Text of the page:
The event was organised by Bangladesh Medical Association in association with Centre for Palliative Care (CPC) at Bangabandhu Sheikh Mujib Medical University, Ashic Foundation, Hospice Bangladesh and other organisations.
The programme had a national focus, and the following aims:
- to spread the word of the need for palliative care in the country
- to gather all the national organisations under one roof
- to attract the government and social media as well as the community.
VIPs present at the event included: Dr Cynthia Goh, Associate Professor and Senior Consultant of Department of Palliative Medicine, National Cancer Centre Singapore; the President and Secretary of Bangladesh Medical Association (BMA); the Director General of National Institute of Population Research and Training (NIPORT); and the Director General of Department of Narcotic Control (DNC) of Bangladesh were present for the event.
A Draft Working Report on ‘National Opioid Policy for Medical Uses in Bangladesh’ was handed over to the Director General of the DNC, who declared that his department would increase the supply of morphine for medical use by the end of October 2016.
Approximately 450 people were present in this celebration programme. The premier screening of the film: ‘Life Asked Death’ was the main attraction.
Organisers also arranged a poster presentation and photo gallery, which attracted many viewers.
The moment when I watched the film, I remembered some of those patients who came to CPC for pain management. Still now I remember one of my favourite patients, Abdullah, who was a 21 year old undergraduate student, admitted to CPC with severe pain.
He was initially diagnosed with sarcoma of left knee two years ago, but despite many treatments the cancer had spread.
Unfortunately the oncologist told him that there was no curative treatment options available and referred to him palliative care for pain management.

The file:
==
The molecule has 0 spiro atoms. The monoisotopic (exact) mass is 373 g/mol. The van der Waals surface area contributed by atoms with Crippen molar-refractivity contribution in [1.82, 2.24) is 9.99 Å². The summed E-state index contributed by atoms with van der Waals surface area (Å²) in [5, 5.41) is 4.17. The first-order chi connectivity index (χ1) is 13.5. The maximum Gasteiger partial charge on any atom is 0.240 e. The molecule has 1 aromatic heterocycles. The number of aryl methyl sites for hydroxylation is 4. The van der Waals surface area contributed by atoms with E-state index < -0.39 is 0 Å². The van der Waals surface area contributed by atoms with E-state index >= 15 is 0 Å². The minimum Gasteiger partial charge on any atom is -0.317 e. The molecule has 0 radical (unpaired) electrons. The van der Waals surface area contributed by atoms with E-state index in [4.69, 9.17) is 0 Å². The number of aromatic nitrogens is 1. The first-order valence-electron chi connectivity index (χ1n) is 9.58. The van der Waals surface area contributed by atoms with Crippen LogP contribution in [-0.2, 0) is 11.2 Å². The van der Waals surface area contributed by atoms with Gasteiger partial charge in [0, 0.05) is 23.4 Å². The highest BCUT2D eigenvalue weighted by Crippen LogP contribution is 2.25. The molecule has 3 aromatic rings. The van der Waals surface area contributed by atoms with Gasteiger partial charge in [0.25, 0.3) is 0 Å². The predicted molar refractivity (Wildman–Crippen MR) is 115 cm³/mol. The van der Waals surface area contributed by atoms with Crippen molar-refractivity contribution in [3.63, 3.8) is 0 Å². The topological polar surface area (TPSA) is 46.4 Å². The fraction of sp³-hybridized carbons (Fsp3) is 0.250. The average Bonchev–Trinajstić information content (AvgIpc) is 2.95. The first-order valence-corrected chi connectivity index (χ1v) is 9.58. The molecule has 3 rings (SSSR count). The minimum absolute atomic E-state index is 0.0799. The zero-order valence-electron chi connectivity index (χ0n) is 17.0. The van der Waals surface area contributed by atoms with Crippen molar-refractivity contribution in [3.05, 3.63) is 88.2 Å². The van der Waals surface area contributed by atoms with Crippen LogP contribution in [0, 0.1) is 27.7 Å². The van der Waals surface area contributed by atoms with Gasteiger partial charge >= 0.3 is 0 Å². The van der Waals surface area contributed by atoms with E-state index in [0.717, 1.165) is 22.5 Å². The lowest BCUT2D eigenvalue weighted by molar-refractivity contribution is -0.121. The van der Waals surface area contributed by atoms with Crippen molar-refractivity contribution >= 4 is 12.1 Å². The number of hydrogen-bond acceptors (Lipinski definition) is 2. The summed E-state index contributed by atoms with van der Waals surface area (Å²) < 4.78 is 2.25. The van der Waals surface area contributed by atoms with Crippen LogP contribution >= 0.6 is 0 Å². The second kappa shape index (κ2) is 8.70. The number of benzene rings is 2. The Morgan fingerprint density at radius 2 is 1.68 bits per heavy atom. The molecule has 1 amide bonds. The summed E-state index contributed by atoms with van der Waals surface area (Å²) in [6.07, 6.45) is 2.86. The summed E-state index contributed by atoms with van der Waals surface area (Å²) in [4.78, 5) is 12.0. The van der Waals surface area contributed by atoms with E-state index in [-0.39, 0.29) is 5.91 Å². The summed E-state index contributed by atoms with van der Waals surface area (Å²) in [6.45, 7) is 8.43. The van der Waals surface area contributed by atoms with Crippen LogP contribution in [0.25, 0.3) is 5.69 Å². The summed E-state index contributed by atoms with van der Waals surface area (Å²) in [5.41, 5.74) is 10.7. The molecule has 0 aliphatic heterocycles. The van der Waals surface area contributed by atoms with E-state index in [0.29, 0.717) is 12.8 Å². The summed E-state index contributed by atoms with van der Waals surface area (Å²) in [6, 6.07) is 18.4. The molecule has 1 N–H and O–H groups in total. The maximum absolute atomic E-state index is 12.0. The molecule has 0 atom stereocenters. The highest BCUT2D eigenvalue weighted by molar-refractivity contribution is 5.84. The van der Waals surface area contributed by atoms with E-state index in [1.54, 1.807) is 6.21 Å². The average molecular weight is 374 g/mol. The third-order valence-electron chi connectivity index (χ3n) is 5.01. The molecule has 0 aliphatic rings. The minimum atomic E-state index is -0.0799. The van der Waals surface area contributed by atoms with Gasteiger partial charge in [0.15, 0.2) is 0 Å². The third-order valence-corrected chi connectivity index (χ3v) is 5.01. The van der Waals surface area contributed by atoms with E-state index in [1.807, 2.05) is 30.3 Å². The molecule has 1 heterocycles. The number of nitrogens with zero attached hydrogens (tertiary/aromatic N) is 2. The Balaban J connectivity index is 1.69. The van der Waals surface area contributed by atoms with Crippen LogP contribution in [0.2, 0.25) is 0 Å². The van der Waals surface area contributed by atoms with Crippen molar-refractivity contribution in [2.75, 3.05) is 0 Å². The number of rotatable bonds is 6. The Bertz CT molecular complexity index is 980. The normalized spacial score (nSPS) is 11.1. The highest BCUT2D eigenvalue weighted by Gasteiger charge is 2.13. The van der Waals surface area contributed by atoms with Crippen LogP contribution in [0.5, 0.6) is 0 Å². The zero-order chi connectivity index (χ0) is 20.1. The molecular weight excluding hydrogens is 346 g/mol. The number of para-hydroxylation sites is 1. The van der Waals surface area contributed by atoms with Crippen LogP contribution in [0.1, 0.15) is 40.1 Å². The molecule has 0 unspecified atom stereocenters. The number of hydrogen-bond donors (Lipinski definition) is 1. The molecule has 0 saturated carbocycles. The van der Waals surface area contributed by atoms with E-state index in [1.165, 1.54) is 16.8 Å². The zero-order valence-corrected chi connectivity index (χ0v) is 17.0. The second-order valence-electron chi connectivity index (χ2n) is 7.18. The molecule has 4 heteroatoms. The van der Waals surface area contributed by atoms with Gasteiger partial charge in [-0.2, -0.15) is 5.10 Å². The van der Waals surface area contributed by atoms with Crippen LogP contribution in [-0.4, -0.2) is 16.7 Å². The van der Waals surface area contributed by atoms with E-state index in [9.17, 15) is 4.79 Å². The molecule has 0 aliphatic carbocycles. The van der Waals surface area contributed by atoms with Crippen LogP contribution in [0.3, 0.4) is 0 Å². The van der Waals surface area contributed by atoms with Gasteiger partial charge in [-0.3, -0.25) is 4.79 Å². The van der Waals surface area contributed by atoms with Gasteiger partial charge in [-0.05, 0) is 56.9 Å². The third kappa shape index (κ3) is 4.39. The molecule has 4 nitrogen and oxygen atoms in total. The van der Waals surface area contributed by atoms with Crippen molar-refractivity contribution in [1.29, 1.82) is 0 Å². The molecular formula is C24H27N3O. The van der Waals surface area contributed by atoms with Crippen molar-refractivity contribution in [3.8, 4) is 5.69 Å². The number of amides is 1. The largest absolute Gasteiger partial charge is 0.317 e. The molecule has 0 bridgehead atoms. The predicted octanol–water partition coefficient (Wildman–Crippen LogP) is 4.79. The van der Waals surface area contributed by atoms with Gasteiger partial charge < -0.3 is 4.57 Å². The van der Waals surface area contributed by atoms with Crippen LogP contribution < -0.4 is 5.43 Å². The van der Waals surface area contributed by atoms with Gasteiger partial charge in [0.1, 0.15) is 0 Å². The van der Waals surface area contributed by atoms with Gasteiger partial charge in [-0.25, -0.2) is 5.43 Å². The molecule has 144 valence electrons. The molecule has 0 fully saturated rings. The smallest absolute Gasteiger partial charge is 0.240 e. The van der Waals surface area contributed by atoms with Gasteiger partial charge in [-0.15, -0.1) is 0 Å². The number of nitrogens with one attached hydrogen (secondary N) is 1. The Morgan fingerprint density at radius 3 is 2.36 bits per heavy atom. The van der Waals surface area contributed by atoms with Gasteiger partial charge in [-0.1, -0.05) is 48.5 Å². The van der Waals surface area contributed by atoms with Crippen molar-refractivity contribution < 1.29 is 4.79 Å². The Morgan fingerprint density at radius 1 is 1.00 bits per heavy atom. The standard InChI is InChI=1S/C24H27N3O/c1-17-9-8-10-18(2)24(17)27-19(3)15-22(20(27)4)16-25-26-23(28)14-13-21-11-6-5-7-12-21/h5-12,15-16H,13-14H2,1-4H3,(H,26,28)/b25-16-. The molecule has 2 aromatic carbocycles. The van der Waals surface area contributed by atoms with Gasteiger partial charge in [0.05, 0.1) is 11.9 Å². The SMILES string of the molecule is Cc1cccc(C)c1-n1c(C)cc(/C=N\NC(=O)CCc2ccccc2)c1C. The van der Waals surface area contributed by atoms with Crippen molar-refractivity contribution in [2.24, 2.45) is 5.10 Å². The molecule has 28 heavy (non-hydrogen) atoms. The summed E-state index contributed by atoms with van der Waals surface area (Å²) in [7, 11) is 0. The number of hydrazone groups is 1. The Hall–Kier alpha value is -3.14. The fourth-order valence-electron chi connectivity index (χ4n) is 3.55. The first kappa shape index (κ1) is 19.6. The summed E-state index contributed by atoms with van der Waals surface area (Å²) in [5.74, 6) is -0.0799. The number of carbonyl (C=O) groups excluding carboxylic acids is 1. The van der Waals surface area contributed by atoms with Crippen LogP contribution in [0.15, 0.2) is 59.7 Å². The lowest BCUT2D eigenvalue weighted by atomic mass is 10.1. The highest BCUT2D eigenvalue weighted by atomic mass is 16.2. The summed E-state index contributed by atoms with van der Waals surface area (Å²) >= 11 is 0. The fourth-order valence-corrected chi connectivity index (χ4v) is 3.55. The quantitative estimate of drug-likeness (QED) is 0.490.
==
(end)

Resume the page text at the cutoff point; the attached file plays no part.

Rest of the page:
Many nights he could not sleep due to his pain, but within a few hours of admission his pain had dramatically reduced to three from nine in visual analogue pain scale when we gave him morphine. His mother was surprised and that night he slept pain free.
This film – ‘Life Asked Death’, which focused on patients suffering with pain and difficulty in morphine availability, accessibility and affordability – touched probably most of the people present in the audience.
There were many print and electronic media personnel present to cover the event. They highlighted the day in their newspapers, with headlines such as: ‘DNC to increase morphine supply for cancer patients’, ‘0.6 million people died without getting palliative treatment’, ‘Include palliative care to the National Health Policy’, ‘Pain free treatment prior to death is available in Bangabandhu Medical’, and others to that effect.
Professor Nezamuddin Ahmad (Professor of Palliative Medicine and department head of Centre for Palliative Care, BSMMU) acknowledged in his closing speech Dr Goh, Dr Megan Doherty (paediatric palliative care specialist in Canada) and Dr Suresh Kumar (Consultant at Pain and Palliative Care Society, Calicut, Kerala, India) for their contribution to the development of palliative care in Bangladesh.
Everyone agreed on one point: that the time has begun to talk about palliative care, to develop palliative care and to focus on pain management.